Jeremy Corbyn’s assessment of the “shallow populist appeal” of US president-elect Donald Trump and French fascist leader Marine Le Pen is spot on.
While canny exploitation of people’s insecurities to whip up xenophobia and hatred can pay off electorally, the right has absolutely no answer to the “fundamental economic injustices that are getting worse, not better, in Europe,” as Corbyn says.
Nor of course does Western liberalism, which Trump’s victory leaves in profound crisis.
The capitalist economic consensus has lost popular legitimacy since the 2008 bankers’ crash.
Since it is delivering falling living standards for the majority, it can no longer muster the support required to achieve its goals democratically.
Those goals — the transformation of all public services into a cash cow for private business, whatever the cost to users and workers; attacking wages and pensions so business owners can claw more profit from the fruits of other people’s work; weakening job security, terms and conditions and workplace rights to lower the cost of production — have instead to be achieved undemocratically.
There are a number of ways the Establishment manages this, from simply lying about what’s happening (the repeated denials that the NHS is being privatised, for example) to using undemocratic institutions such as the European Union to turn corporate wish-lists into law and getting together with big business behind closed doors to draw up “trade” treaties with much the same effect.
At the same time, resistance is made harder by clampdowns on workers’ organisations through anti-trade union laws such as David Cameron’s Trade Union Act or the perniciously misnamed “right to work” legislation in the US.
But people have seen through these tactics, and are refusing in increasing numbers to play along.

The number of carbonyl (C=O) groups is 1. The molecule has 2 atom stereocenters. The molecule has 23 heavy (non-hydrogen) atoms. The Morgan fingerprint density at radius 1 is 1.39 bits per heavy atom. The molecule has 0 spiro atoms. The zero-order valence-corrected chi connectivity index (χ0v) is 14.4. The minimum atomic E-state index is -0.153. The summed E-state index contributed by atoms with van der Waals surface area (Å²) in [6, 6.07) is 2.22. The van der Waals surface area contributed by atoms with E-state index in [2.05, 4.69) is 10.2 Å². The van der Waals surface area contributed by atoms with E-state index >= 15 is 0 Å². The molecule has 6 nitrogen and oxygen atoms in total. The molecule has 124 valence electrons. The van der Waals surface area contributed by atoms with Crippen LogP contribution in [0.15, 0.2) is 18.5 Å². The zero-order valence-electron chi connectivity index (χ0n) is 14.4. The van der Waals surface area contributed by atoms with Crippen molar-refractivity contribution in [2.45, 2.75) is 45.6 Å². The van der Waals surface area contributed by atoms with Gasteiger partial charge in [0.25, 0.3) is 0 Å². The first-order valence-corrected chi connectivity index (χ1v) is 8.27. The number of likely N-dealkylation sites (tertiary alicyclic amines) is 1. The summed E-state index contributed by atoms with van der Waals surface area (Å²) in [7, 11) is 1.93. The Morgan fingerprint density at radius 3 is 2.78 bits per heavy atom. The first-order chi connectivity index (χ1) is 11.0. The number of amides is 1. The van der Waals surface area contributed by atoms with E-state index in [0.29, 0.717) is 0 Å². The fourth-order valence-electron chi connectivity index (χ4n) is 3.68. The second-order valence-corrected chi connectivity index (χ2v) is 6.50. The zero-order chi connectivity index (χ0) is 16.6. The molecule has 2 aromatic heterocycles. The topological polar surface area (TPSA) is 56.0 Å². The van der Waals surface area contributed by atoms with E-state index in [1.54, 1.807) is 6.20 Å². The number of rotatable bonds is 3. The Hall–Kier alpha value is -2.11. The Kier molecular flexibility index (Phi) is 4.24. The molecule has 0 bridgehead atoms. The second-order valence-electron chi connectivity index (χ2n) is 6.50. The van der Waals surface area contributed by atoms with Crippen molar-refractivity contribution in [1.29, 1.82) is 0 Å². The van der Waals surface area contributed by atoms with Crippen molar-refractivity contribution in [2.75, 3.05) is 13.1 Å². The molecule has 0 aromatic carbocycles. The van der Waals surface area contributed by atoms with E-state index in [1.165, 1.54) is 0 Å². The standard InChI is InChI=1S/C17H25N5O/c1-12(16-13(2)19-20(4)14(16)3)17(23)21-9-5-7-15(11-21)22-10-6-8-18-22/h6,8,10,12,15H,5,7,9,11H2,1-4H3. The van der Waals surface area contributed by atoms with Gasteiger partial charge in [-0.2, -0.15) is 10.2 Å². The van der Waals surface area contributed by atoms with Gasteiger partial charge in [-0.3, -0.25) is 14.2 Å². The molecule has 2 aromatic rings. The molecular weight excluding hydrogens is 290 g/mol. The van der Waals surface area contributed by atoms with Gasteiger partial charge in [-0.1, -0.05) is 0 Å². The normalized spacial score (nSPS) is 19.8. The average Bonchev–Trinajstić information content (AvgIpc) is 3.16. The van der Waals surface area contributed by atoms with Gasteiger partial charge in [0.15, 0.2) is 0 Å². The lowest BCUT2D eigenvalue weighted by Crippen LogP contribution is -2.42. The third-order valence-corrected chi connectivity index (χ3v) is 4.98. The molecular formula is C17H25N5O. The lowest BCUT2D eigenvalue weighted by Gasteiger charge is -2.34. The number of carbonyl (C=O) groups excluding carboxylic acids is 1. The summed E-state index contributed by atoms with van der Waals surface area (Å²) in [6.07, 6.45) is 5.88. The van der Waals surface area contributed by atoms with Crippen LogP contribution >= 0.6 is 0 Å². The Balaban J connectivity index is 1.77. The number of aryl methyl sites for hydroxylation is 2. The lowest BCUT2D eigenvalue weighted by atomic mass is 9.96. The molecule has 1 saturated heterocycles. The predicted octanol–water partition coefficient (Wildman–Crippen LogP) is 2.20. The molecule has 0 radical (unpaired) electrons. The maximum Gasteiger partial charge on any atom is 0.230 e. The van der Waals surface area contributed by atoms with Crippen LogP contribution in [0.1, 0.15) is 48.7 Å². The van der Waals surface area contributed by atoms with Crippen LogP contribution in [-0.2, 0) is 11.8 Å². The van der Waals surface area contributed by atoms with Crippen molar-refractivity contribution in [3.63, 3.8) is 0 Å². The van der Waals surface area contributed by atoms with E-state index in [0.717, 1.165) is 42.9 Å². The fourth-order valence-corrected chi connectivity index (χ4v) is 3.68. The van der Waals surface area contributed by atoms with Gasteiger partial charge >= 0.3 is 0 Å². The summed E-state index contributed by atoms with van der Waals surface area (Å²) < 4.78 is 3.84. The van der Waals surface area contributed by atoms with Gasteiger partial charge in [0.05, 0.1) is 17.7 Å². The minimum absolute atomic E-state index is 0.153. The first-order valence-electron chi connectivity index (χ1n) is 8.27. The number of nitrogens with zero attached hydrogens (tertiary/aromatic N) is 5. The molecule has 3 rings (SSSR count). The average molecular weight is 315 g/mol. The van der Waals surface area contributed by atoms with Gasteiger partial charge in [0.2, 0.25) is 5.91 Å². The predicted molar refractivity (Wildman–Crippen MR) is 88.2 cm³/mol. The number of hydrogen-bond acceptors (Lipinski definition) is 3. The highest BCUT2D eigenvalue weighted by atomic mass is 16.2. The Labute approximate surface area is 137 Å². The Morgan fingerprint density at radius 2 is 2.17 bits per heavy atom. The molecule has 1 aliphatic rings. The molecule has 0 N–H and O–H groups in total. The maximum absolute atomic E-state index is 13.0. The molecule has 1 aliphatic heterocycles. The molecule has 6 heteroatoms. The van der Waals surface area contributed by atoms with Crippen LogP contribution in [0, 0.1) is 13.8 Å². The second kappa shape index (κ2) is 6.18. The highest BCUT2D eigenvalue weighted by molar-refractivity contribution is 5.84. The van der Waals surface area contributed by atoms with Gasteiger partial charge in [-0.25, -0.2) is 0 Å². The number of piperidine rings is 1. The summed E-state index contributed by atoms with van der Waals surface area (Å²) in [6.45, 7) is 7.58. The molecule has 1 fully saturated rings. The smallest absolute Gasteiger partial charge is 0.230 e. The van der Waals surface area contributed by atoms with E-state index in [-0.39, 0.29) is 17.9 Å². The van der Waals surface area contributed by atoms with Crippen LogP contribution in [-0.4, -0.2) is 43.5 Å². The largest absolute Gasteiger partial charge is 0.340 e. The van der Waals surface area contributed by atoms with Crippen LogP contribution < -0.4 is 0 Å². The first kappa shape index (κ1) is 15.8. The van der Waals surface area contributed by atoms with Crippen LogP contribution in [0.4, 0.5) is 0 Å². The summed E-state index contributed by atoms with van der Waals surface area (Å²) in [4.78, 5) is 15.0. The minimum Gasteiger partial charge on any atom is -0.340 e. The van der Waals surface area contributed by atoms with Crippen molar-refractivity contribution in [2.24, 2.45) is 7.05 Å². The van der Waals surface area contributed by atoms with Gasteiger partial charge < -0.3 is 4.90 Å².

That’s why millions campaigned across the European Union against the Transatlantic Trade and Investment Partnership (TTIP), with politicians who insisted the poisonous deal would benefit our economies unable to rally any public support whatsoever.
That’s why near-unanimous backing for remaining in the EU from the liberal “centre ground” could not defeat the popular feeling that this distant and authoritarian union was part of the problem for our “left-behind communities,” leading to Britain’s vote to leave.
And it is why millions who voted for Barack Obama’s promise of change were not prepared, eight years later, to give the Establishment in the form of Hillary Clinton yet another chance.
That handed the White House to the repulsive Trump.
But the Republicans are not in fact surging forward: they too lost votes, just not nearly as many as the Democrats.
The entire political centre is being rejected, in the United States as well as in Britain.
The left’s job at this crucial moment is not to wring its hands in horror at the collapse of liberalism.
The liberal centre is in crisis, but it continues to push for utterly destructive policies from the Comprehensive Economic and Trade Agreement (TTIP by the back door) to the marketisation of the public sector and menacing Russia with war.
Instead, we should be putting the “fundamental economic injustices” working people face front and centre, and demonstrating that socialism is the solution.
The ideological battle against both the right’s nativist chauvinism and the vestiges of “capitalism’s OK really” liberalism will be important, but it is through campaigning on the ground that the labour movement can start to take the initiative and win over uninspired citizens.
Given the clear and present danger posed to the National Health Service — highlighted so dramatically in this morning’s news — the struggle to halt the attacks on our NHS is an obvious place to start.